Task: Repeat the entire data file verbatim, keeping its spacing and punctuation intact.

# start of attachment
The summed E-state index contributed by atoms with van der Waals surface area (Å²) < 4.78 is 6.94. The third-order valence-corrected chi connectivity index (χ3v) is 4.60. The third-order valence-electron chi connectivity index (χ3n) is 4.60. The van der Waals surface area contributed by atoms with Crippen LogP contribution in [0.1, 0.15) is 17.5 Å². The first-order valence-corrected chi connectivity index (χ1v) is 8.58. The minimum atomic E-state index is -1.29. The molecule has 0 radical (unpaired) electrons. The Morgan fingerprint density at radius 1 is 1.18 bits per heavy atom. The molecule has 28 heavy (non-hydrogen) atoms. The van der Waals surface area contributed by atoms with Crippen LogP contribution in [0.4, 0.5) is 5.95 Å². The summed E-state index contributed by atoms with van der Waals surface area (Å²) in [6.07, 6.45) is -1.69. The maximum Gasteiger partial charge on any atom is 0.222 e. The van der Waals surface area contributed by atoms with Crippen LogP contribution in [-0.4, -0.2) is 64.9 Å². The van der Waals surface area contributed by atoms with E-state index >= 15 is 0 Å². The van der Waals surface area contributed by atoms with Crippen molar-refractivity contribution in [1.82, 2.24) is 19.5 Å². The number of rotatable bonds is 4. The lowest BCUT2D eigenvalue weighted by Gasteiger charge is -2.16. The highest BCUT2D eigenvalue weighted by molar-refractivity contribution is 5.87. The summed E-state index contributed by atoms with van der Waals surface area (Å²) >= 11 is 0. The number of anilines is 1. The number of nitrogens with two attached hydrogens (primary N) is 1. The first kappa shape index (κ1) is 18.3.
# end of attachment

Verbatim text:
The summed E-state index contributed by atoms with van der Waals surface area (Å²) < 4.78 is 6.94. The third-order valence-corrected chi connectivity index (χ3v) is 4.60. The third-order valence-electron chi connectivity index (χ3n) is 4.60. The van der Waals surface area contributed by atoms with Crippen LogP contribution in [0.1, 0.15) is 17.5 Å². The first-order valence-corrected chi connectivity index (χ1v) is 8.58. The minimum atomic E-state index is -1.29. The molecule has 0 radical (unpaired) electrons. The Morgan fingerprint density at radius 1 is 1.18 bits per heavy atom. The molecule has 28 heavy (non-hydrogen) atoms. The van der Waals surface area contributed by atoms with Crippen LogP contribution in [0.4, 0.5) is 5.95 Å². The summed E-state index contributed by atoms with van der Waals surface area (Å²) in [6.07, 6.45) is -1.69. The maximum Gasteiger partial charge on any atom is 0.222 e. The van der Waals surface area contributed by atoms with Crippen LogP contribution in [-0.4, -0.2) is 64.9 Å². The van der Waals surface area contributed by atoms with E-state index >= 15 is 0 Å². The van der Waals surface area contributed by atoms with Crippen molar-refractivity contribution in [1.82, 2.24) is 19.5 Å². The number of rotatable bonds is 4. The lowest BCUT2D eigenvalue weighted by Gasteiger charge is -2.16. The highest BCUT2D eigenvalue weighted by molar-refractivity contribution is 5.87. The summed E-state index contributed by atoms with van der Waals surface area (Å²) >= 11 is 0. The number of anilines is 1. The number of nitrogens with two attached hydrogens (primary N) is 1. The first kappa shape index (κ1) is 18.3.